The rest of the hunting tour passed without anything out of the ordinary happening. Many small animals were brought in by both Dave and Henry, and Barringford varied the sport by laying low a wildcat that came one night to rob them of some of the meat.
When the start for the trading-post was begun, they found their steeds loaded down with the trophies of the chase. Consequently, progress was slow, and it took one day longer than they had expected to reach the Ohio.
"Back again, I see!" cried James Morris cheerily. "And safe and sound, too! I am glad to see it."
"We've had a powerfully good trip," answered Barringford. "Two buffalo, an' no end o' small game."
"That is certainly fine. Boys, I reckon you are proud of the haul."
"We are," answered Dave promptly, and Henry nodded. "Have you seen anything of Hector Bergerac?" he continued.
"Yes, he is here now. He has told me his story, and told me all about Jean Bevoir, Jacques Valette, and that redskin they call Flat Nose. Hector Bergerac wants to cut the whole crowd, and I am going to help him to do it."
The weather had threatened a change, and inside of a week after Dave and his companions returned to the trading-post there was a heavy frost, and, two days later, a touch of ice.
"I think winter is coming now," said James Morris. "And if anybody is going to start for home he'll have to do it soon."
"I shouldn't mind taking the trip," answered Dave. "It seems an age since I saw Uncle Joe and the others."
The matter was talked over for several days, and it was finally agreed that Dave should go eastward this time, in company with Barringford and White Buffalo and his braves. Henry would remain with his uncle, and so would the others at the trading-post. Only a few horses were to be taken along, and in the spring Dave and Barringford were to purchase ten additional steeds, and bring along a well-guarded pack-train containing goods to the value of eight hundred pounds. The trading-post was now doing well, and it looked as if, sooner or later, the Morrises would make a small fortune out of it.
The departure was made in a keen, frosty air, which was as clear as it was invigorating. Henry and Dave's father accompanied those who were going as far as the burn-over on the Kinotah, and then watched them out of sight around a bend of the trail.
"It looks a bit familiar to me now," said Dave to Barringford, as they rode along under the big trees.
"I suppose in a few years more there will be a regular road here, just as there now is from Fort Pitt eastward."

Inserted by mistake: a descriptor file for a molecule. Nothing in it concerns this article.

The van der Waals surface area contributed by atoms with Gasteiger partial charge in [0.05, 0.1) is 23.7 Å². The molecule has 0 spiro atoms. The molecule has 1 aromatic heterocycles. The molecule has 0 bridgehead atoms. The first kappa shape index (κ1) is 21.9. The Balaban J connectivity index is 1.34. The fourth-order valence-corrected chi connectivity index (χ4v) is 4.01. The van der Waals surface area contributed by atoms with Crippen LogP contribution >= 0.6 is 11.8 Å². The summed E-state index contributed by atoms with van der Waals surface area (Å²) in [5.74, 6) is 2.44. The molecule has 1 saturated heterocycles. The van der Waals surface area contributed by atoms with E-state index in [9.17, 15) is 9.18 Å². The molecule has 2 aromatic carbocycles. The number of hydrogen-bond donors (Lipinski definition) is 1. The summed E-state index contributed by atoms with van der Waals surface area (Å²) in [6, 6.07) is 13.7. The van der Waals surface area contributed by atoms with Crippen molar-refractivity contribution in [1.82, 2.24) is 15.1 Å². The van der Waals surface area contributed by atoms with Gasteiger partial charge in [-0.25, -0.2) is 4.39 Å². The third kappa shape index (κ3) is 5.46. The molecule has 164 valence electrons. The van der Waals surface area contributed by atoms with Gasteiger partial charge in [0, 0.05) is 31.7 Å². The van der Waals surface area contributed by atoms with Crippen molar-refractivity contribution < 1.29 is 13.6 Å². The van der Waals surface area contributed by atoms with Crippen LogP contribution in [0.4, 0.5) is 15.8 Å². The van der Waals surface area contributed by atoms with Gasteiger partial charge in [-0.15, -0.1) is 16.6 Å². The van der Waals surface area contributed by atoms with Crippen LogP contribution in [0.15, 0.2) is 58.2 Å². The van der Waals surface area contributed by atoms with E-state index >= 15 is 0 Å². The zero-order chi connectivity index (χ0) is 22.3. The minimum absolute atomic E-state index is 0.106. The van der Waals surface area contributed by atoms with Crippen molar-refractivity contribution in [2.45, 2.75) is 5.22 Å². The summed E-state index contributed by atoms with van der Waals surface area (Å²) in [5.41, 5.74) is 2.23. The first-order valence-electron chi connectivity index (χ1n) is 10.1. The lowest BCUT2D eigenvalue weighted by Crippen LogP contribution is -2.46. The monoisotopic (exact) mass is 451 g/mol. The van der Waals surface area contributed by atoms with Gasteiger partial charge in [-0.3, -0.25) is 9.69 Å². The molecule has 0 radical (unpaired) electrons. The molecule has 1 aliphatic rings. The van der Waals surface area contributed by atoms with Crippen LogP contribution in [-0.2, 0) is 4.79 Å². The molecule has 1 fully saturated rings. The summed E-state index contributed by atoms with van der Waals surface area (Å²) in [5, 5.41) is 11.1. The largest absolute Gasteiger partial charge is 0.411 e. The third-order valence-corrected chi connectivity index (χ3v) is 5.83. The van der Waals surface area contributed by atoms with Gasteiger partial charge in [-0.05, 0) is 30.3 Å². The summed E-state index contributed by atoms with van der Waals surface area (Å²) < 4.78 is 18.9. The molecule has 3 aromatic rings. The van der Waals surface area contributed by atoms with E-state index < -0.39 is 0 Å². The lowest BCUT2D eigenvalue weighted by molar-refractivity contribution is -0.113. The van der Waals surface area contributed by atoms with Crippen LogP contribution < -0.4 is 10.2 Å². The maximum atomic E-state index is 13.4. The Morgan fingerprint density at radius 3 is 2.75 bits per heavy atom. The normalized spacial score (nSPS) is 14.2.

"Like as not, lad, onless the redskins upset everything again."
"They have been very quiet lately."
"Yes, Dave, but thet may be the calm afore a storm, as sailor men call it. I don't believe in trustin' a quiet Injun."
"White Buffalo is good enough when he is quiet," answered the youth, with a merry glance at the chief mentioned, who was riding a short distance to the rear.
"True, but a few good Injuns don't make a basketful," answered Barringford, using a form of speech he had heard once when down East.
The weather proved fine until Fort Pitt was gained. Here the party put up for two days, the commandant of the stronghold being glad to meet those who might bring news.
"All is quiet here," said the officer. "There was something of a plan to attack us during the summer, but it fell through, why I don't exactly know. I think the Indians are waiting for the French to help them."
"Will they do that?" asked Dave.
"I don't think so. The French are having their hands full in the old country."
When the party left Fort Pitt the sky was overcast, and that night came a light fall of snow. They had been told that there had been a landslide on the route, and that they had better take another trail, one leading around to the northward.
"This trail bring party to Indian village of Ninalicmic," announced White Buffalo.
"Are they much of a tribe?" asked Dave.
"Only a handful. But my white brothers must beware of the Ninalicmics. They are of the magicians, and do great wonders."
"They are a branch of the magicians who live up near the lakes," put in Barringford. "I've heard of them, but I thought they had cleared out long ago."
When they came close to the village, they heard a strange beating of Indian tom-toms and a loud shouting and clapping of hands.
"Some kind of dance going on," said Barringford. "Reckon as how I'll go in advance and see if it's safe to break in on 'em."
"Let me go with you," said Dave.
The others were halted, and Dave, Barringford, and White Buffalo went forward on foot, keeping themselves out of sight behind a row of bushes and a series of low rocks.
Before them was a fair-sized glade, in the midst of which was located the Indian village, consisting of a dozen or more wigwams, all of good dimensions and each gaudily painted with many signs and symbols. In front of several of the wigwams were erected posts on which hung strips of feathers and other strips of bear's claws and wampum belts that were new to Dave's eyes.
In the center of the village was a cleared space, and here a bright campfire was burning. On each side sat several Indians, all smeared with various colored paints and greases. Other red men were dancing around the fire, keeping time to the tom-toms and chanting in a low, monotonous tone.
"Big medicine men and magicians," said White Buffalo. "Make much magic."
Dave looked at his old Indian friend and saw, to his astonishment, that White Buffalo was ill at ease, if not actually nervous. Had he been alone, it is likely that he would have turned on his heel and hurried away.
"What be they a-saying?" demanded Barringford, after listening to the chant. "I never heard sech gibberish in my life afore."
"Much magic," answered White Buffalo. "Magic make the Indians strong to fight their white enemies."
"Oh, so that's it, eh? Do they believe in it, White Buffalo?"
"Magic is magic," returned the old chief simply.
"Does it mean digging up the war hatchet?"
"White Buffalo cannot tell, for he is not in their secrets. But if the hatchet should be dug up--ha!"
White Buffalo stopped short, for the flap of one of the wigwams had opened and a tall Indian had stepped outside. The red man was naked to the waist and painted with rings and blotches of several colors. On his head he carried something of a crown of black feathers with brass ornaments dangling over each ear. As he came out, those around the fire set up a yell of welcome.
"Who is it?" questioned Dave, in a whisper.
"Pontiac, the great chief of the Ottawas," answered White Buffalo. And then he added hastily, as Pontiac threw up his arms and swept them around in a circle: "Let us go, let us not stay! It is not safe! Pontiac will make great magic! Let us go ere it is too late!"